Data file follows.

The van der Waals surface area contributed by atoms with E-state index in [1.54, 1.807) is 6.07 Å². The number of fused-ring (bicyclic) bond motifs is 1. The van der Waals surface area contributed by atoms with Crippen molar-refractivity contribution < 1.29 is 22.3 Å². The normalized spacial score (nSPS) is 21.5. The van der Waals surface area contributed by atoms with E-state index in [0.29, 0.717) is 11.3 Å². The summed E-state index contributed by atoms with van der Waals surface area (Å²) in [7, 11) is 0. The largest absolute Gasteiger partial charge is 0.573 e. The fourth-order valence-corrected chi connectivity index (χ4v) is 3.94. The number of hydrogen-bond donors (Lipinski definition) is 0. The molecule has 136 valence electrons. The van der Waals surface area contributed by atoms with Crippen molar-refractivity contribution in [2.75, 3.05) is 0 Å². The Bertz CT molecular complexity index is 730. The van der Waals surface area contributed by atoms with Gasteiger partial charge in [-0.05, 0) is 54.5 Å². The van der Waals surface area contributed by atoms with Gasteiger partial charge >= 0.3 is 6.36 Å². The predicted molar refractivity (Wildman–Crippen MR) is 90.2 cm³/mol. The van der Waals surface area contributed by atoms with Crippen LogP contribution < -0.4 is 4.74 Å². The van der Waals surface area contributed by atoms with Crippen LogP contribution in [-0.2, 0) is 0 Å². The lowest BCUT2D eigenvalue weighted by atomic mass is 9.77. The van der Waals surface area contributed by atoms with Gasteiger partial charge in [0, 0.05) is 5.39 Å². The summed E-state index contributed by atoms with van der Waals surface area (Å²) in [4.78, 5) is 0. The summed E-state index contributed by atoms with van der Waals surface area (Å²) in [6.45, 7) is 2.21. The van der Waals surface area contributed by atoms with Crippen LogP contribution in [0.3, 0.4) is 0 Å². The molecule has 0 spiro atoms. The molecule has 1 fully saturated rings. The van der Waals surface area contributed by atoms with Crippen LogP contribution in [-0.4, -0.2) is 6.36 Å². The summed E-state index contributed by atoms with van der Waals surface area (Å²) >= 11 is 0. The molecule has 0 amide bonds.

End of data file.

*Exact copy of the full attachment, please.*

The van der Waals surface area contributed by atoms with E-state index in [1.54, 1.807) is 6.07 Å². The number of fused-ring (bicyclic) bond motifs is 1. The van der Waals surface area contributed by atoms with Crippen molar-refractivity contribution < 1.29 is 22.3 Å². The normalized spacial score (nSPS) is 21.5. The van der Waals surface area contributed by atoms with E-state index in [0.29, 0.717) is 11.3 Å². The summed E-state index contributed by atoms with van der Waals surface area (Å²) in [7, 11) is 0. The largest absolute Gasteiger partial charge is 0.573 e. The fourth-order valence-corrected chi connectivity index (χ4v) is 3.94. The number of hydrogen-bond donors (Lipinski definition) is 0. The molecule has 136 valence electrons. The van der Waals surface area contributed by atoms with Crippen molar-refractivity contribution in [2.75, 3.05) is 0 Å². The Bertz CT molecular complexity index is 730. The van der Waals surface area contributed by atoms with Gasteiger partial charge in [-0.05, 0) is 54.5 Å². The van der Waals surface area contributed by atoms with Gasteiger partial charge >= 0.3 is 6.36 Å². The predicted molar refractivity (Wildman–Crippen MR) is 90.2 cm³/mol. The van der Waals surface area contributed by atoms with Crippen LogP contribution < -0.4 is 4.74 Å². The van der Waals surface area contributed by atoms with Crippen LogP contribution in [-0.2, 0) is 0 Å². The lowest BCUT2D eigenvalue weighted by atomic mass is 9.77. The van der Waals surface area contributed by atoms with Gasteiger partial charge in [0, 0.05) is 5.39 Å². The summed E-state index contributed by atoms with van der Waals surface area (Å²) in [4.78, 5) is 0. The summed E-state index contributed by atoms with van der Waals surface area (Å²) in [6.45, 7) is 2.21. The van der Waals surface area contributed by atoms with Crippen LogP contribution in [0.3, 0.4) is 0 Å². The molecule has 0 spiro atoms. The molecule has 1 fully saturated rings. The van der Waals surface area contributed by atoms with Crippen LogP contribution in [-0.4, -0.2) is 6.36 Å². The summed E-state index contributed by atoms with van der Waals surface area (Å²) >= 11 is 0. The molecule has 0 amide bonds.